Financial Deregulation and Crisis:An ‘Agency-conflict’ Case of Japan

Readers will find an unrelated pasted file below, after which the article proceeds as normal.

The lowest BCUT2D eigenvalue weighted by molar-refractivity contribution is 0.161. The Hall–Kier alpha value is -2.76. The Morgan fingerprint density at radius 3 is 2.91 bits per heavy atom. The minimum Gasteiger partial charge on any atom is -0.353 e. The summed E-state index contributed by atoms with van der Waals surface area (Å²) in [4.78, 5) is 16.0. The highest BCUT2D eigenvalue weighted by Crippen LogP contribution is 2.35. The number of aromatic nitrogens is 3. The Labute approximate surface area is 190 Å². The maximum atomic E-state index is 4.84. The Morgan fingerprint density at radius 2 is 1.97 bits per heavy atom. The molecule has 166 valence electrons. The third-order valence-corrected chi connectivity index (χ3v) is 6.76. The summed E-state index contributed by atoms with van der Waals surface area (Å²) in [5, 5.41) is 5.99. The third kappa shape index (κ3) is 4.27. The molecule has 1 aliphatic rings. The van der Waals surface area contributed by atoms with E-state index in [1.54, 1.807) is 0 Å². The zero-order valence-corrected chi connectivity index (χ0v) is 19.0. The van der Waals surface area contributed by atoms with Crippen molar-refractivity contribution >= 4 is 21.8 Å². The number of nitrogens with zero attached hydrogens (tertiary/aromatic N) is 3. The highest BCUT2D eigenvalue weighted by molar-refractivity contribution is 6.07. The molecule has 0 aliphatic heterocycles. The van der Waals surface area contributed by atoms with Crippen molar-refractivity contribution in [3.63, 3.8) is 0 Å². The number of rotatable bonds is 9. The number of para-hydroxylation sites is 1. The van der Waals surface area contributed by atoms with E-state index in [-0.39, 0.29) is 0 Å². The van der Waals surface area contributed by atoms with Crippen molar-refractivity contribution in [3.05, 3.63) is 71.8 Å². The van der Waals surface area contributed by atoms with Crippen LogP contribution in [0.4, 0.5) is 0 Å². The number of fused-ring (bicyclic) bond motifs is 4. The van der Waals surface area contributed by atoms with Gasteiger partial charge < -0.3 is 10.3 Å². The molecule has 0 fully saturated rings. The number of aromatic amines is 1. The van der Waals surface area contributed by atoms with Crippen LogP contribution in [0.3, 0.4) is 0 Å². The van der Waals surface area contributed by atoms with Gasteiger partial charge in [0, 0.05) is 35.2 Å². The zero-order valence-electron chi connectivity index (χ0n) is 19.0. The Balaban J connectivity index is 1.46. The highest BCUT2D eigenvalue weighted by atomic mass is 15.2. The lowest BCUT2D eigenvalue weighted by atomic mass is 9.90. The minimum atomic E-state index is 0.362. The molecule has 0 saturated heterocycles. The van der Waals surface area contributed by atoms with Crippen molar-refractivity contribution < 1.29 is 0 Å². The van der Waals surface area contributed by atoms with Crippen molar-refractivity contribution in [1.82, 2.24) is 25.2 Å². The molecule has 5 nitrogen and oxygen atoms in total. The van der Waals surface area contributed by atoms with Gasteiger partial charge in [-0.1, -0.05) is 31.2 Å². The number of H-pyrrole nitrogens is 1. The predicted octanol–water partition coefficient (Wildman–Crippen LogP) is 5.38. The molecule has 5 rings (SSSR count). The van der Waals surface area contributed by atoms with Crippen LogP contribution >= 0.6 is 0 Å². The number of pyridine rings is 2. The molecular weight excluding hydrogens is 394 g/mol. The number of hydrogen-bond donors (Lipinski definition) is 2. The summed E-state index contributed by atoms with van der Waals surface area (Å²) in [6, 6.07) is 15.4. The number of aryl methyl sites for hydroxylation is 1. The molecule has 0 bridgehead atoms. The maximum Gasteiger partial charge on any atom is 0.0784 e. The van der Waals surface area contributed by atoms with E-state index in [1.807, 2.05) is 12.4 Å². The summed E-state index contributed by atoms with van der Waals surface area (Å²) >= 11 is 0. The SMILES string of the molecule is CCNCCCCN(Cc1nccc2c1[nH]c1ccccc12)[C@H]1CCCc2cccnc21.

The main focus of this paper is on the ‘agency-conflict’ during financial deregulations in the 1980s as the potential causality of Japanese banking crisis in the 1990s. Agency conflict is defined as the conflict of interest among the policy makers and agencies (e.g. banks) that arises as a combined effect of heteroschedasticity1 of policy shifts at that time and the overall weaknesses of corporate governance of the Japanese banks. This paper theoretically and empirically tests the hypothesis that “agency-conflict” increases short-term profit and can be a potential cause of the subsequent crisis. First part of the theoretical model based on the Bayesian Learning Model explains how agency conflict can increase profit in brief and second part of the theory explains how banks can be vulnerable to crisis at the outset of the bubble. Moreover, the theoretical model is used as the basis of empirical analyses on the causes to the probability of banking crisis. The paper also provides discussion on a number of interrelated structural changes and agency-conflicting issues that occurred in the Japanese financial system. However, the analyses find that the ‘agency-conflict’ is significant to the probability of banking crisis.
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